I think our project doesn't need patents. Many of the solutions are unique but only an extension of other peoples ideas and inventions. It is thanks to these ideas that are accessible that we can grow and push the boundary. If every concept could be patented we would be back in caves very soon.

    Finally, have a good look at patent documents. The video claims that a patent is a publication of the invention. This is bullshit. Patent documents are notorious for vague descriptions in the broadest sense. Patent lawyers are trained to write things up that way and the patent documents I had to approve for my project were loaded with generalities and try to obscure the real invention. Patent descriptions are designed that way to buy the right to sue without providing the detail required to avoid patent infringements.

    It is a stupid legal game with as sole purpose monetary gain for those that can't be bothered to get off their ass and do something creative themselves. I hit this wall every day and I guarantee you that my clients would be much better off without the patent system.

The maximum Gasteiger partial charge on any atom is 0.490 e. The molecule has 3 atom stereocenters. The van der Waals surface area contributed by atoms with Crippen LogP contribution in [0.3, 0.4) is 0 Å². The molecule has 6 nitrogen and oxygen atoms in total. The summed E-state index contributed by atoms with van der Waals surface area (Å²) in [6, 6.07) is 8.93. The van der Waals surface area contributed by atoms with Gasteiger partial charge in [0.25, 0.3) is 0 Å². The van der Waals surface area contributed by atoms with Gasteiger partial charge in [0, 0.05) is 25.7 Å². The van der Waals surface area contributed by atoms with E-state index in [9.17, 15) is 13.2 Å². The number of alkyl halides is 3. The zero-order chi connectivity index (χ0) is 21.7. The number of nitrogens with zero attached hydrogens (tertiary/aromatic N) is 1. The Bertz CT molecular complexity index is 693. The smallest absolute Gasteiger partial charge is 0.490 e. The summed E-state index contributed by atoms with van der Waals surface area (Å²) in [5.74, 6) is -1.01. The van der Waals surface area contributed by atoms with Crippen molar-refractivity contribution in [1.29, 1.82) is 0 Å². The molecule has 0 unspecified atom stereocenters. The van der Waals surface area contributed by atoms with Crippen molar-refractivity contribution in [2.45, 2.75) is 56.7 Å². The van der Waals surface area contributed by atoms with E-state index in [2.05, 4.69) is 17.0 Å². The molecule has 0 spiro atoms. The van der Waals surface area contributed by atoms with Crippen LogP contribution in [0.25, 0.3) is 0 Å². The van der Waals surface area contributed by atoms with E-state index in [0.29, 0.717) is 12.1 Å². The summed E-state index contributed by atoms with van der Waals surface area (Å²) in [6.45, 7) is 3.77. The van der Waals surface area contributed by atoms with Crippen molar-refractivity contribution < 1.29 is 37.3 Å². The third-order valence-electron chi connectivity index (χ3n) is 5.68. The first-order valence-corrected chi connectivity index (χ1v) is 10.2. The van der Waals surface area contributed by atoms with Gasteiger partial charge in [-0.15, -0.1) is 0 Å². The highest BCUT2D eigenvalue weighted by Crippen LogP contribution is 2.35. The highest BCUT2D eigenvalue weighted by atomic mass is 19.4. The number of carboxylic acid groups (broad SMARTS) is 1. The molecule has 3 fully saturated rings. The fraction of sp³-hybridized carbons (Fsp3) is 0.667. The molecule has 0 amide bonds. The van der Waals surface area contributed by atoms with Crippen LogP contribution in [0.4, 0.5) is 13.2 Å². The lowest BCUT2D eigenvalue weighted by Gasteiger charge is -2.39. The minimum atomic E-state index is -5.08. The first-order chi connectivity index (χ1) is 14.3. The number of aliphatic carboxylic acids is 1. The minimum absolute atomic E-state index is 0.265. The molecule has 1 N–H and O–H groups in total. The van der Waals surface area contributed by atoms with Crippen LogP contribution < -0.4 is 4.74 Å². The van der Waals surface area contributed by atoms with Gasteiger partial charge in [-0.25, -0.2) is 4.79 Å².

I watched this video twice but it is no more than a promotion video for the patent office.

  2. Who, I wonder, is the audience for this very expensive video. I think anyone who know enough about the patent system to sit through the whole nine minutes will see though the inaccuracies (although I do agree with some of the points.

    I think it is unfair to portray patent infringers as criminals when, as the makers of this video well know, a patent can (and almost always is) infringed innocently.

    Also, to imply that the patent system is "unfair" because trolls cannot get lost profits does not make any sense -- if the plaintiff does not practice the patent, he does not make any profits on practicing it -- thus, he has no profits to lose. It's hard for anyone to prove lost profits anyway.

    I do agree that trolls should have the same right to sue for patent infringement as anyone else -- their remedies should be more limited than other plaintiffs, in my opinion simply because of the NPE status (I don't think they should be able to get permanent injunctions, for example, because their harm cannot, by definition be "irreparable" -- they should be limited to a continuing royalty)

  3. @PC: A commitment to a Randian view of the necessity of intellectual property shouldn't commit you to defending the stupid and broken system we currently have. Instead, try and come up with a version consistent with your view of morality and show that it avoids the problems that I've posted previously and Dinther's here posting.